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Peter Franklin is an Associate Editor of UnHerd.

I’m a Covid hardliner: pro-vax, pro-mask and — if the circumstances demand it — pro-lockdown. I’ve listened to those who think otherwise, but haven’t been convinced by their arguments.

So when a colleague warned me last year that compulsory vaccinations were on the way — plus second-class citizen status for the unvaccinated — I thought he was exaggerating. Things like that might happen in China, but not in the West.

Well, he was right and I was wrong. Last week, Germany followed Austria by singling out the unvaccinated for lockdown. The two-tier society the sceptics warned us about is happening.

But even worse is the prospect of compulsory vaccination. According to Angela Merkel (and her successor, Olaf Scholz) they’ll be coming by February.

I wonder how the German authorities intend to enforce the new policy? As far as I know, there are no plans for physical coercion. Unwilling citizens won’t be literally held down while somebody forces a needle into their veins. However there are other methods of persuasion. The state doesn’t need to use violence if it wants to ruin your life.

There’s the prospect of indefinite lockdown, for instance. Or what if a refusal to get vaccinated becomes grounds for dismissal — and not just in hospitals and care homes?

Direct financial penalties could be another weapon. The Greek government is already introducing fines of a hundred euros of month for older people who fail to get jabbed.

At this point I’d like to stress that getting jabbed is a very good idea. Vaccines work — and the evidence on the efficacy of booster shots is encouraging. And yet the decision must remain that of the individual. A vaccine mandate is not like a mask mandate. In penetrating the body it literally crosses a line — the one between you and the rest of the world.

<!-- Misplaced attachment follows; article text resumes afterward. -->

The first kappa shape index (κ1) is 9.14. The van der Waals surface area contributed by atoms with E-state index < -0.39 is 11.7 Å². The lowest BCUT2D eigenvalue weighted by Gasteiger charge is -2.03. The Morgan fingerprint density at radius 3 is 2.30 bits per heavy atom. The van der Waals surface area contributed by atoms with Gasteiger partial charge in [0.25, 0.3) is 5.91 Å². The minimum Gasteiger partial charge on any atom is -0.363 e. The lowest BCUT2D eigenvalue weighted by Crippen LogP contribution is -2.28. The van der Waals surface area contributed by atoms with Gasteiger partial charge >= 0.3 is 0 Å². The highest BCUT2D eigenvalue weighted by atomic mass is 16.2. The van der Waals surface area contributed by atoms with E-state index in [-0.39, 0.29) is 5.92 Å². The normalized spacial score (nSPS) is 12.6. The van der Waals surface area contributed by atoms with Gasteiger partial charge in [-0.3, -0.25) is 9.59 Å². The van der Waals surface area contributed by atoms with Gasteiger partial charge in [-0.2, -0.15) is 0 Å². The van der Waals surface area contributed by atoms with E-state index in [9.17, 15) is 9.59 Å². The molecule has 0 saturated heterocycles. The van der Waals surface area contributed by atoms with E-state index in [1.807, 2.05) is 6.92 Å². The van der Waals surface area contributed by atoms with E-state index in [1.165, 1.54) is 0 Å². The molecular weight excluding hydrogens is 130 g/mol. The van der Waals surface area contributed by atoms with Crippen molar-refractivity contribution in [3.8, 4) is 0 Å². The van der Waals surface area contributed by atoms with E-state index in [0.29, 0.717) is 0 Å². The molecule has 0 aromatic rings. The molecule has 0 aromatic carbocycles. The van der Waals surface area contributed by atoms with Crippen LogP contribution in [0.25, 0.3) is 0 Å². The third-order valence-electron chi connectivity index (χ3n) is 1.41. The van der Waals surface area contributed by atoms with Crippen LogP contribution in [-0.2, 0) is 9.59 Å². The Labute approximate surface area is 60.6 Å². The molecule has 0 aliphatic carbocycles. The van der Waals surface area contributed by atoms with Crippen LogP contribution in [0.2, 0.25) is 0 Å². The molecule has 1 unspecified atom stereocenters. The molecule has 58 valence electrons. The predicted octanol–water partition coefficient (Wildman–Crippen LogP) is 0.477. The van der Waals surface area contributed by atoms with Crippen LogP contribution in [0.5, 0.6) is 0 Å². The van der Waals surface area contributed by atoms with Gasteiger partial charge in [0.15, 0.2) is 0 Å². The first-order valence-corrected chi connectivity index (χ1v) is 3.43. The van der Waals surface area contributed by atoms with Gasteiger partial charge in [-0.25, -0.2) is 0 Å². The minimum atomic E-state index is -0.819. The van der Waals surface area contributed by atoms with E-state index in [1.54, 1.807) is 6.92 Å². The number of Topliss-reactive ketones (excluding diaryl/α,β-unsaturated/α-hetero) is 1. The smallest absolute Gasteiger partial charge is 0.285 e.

I’m more relaxed about the frontiers of the state rolling forward than a lot of Conservatives are. But all the way into my bloodstream? Not without my say so.

But just how absolute is the principle of bodily autonomy? Imagine a serious outbreak of, say, Ebola somewhere in Europe. Should the authorities do everything possible to contain the threat — including compulsory isolation and medical treatment? I think that most of us, a few libertarians excepted, would say “yes”.

The uncomfortable fact is that very few of our liberties are entirely beyond question. There are circumstances in which most of them can be reasonably taken away from us by the state. However, that is precisely why governments need to wield such power with the utmost restraint. And therein lies the problem.

In my experience, most politicians are not in fact power-crazed maniacs. However, they are desperate to prove their relevance. One only has to look at Ursula von der Leyen’s intervention on vaccine mandates. At a press conference last week, the President of the European Commission advocated an EU-wide policy: “How we can encourage and potentially think about mandatory vaccination within the European Union? This needs discussion. This needs a common approach.”

It really doesn’t. As this pandemic has proven time-and-time again, patterns of infection differ between countries (even neighbouring ones). Therefore they require country-specific responses. To filter these decisions through the EU’s unwieldy power structures and then impose them as a one-size-fits-all policy across the continent is the last thing that Europe needs. Wasn’t the debacle of the EU’s vaccine procurement programme warning enough?

Not for the first time, the British can count themselves lucky that we’re not part of this anymore. But can we be sure that vaccine mandates won’t cross the Channel?

Laurence Fox was among those horrified by Oliver Dowden’s reassurances on the matter. Asked, by Julia Hartley-Brewer to rule out German-style policies for the UK, the Conservative Party Chairman said “It’s not something we want to do or plan to do in the United Kingdom. And the reason why we… won’t hopefully have to do any of that is because of the booster…”

Leaping upon the ambiguities in Dowden’s answer, Hartley-Brewer pressed him to unequivocally rule out and condemn the German approach. You can judge for yourself, but I don’t think he did — though he did his voice his disagreement with compulsory vaccination “in principle”.

Hartley-Brewer wasn’t satisfied with that. She wanted a categorical statement that the government would “never, ever under any circumstances bring in mandatory jabs and never put in a lockdown for those who are unvaccinated.” Indeed, she pronounced herself “stunned that politicians across the board in this country aren’t making that statement.”

I’m not. If we can’t rule out a scenario in which the choice is between locking-down the unvaccinated only and locking-down the whole country, then we can be sure that our leaders will want to keep their options open.